A companion text to Coming Up Short.
Every year on my birthday, which most years happened to be the official first day of summer, my grandfather measured me and my brothers.
The ceremony took place in the white clapboard garage of the summer home that he and his brother Leonard had bought in a small Victorian hill town overlooking the Bay of New York. I remember the garage as a cavernous space, with a crown of soaring rafters and joists in which all sorts of things were set or hung, a rack of rakes and spare tires for our bicycles and the parts of a wading pool. But it couldn’t have been all that big, judging from how snugly my Uncle Leonard’s old but impeccably maintained black Chrysler would fit into the space.
My grandfather didn’t drive. Whether from birth or by injury—it never occurred to me to ask which—one leg was considerably shorter than the other, so much shorter that he had to have his shoes made by hand. They were always the same kind of shoe: simple black leather bluchers with a very thick sole on the shoe for the short leg. But even with the platform, my grandfather wobbled as he walked.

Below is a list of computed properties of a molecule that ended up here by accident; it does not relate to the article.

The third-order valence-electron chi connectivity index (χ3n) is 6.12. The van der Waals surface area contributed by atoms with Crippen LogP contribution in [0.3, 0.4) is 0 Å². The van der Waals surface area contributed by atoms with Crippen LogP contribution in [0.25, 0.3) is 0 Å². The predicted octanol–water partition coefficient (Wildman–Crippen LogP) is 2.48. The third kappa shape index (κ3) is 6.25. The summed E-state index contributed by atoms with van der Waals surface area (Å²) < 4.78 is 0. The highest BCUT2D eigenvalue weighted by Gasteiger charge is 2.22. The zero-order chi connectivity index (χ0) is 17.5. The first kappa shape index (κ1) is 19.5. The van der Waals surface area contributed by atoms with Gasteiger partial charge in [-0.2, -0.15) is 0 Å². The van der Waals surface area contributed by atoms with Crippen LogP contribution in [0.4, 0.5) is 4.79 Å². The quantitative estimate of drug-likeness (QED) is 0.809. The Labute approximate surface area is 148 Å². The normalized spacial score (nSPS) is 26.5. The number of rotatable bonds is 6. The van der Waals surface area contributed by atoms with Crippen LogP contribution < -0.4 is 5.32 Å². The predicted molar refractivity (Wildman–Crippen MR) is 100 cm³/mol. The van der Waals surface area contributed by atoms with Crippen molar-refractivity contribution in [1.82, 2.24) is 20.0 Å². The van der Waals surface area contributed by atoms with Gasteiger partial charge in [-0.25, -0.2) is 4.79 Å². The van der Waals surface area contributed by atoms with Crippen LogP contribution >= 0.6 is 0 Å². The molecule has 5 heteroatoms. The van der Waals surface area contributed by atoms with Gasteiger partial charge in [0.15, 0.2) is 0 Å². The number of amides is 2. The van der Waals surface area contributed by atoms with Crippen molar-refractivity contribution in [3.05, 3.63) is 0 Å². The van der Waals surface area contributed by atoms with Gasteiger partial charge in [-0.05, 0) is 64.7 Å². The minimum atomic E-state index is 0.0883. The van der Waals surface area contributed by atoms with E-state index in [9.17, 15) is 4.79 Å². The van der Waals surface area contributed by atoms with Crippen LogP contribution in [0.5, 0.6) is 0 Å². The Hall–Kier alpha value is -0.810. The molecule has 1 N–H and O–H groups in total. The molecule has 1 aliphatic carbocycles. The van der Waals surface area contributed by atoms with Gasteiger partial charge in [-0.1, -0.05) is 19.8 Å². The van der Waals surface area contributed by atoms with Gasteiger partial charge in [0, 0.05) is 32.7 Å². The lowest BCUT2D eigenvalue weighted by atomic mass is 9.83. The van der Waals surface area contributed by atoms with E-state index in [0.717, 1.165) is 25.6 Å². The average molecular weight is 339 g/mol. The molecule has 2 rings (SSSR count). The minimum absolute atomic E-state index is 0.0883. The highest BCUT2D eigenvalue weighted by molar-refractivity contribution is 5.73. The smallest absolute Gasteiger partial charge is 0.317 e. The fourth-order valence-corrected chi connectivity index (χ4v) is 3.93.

Our heights were taken and recorded on the jambs for the garage doors. My brothers were both winter babies, which meant they were measured four or five months after the time my height had been measured when I was their age. Their lines were always somewhat higher than mine.
“It’s not fair,” I once complained to my grandfather. “They always have a head start. You should measure them on their birthdays.”
“This really isn’t a race, you know,” my grandfather said. “Everything evens out in the end, you’ll see.”
“So why are you measuring us then?” I asked. Growing taller seemed to me to be just like baseball and just as frustrating—there wasn’t anything you could read or study to do it better or faster. You either could do it or you couldn’t.
“It’s just for the record,” he said. He pointed to the first set of markings at the base of my post, “You see, if you don’t keep track of things, you sometimes forget where you’ve been. And then you don’t know how far you’ve come along.”
As the eldest I was first to be measured. I would stand against the post in my bare feet as erect as I could, without straining. He’d check my feet and make sure I was looking straight ahead. Once he caught me lifting my heels a bit off the ground. “If you cheat now” he said, “you’ll have to keep cheating every year afterwards just to keep up.”
He laid the try square on my head flush against the jamb and with his pencil made a tick, which, motioning me to step away, he extended into a perfectly straight line across the post. He then measured the distance with a fold-out wooden yardstick, and wrote the number, along with the date, on the post above the line he had drawn. I didn’t need to see the number. All that mattered to me was the thickness of the band between this line and the one from the previous year, my hormonal report card for the year.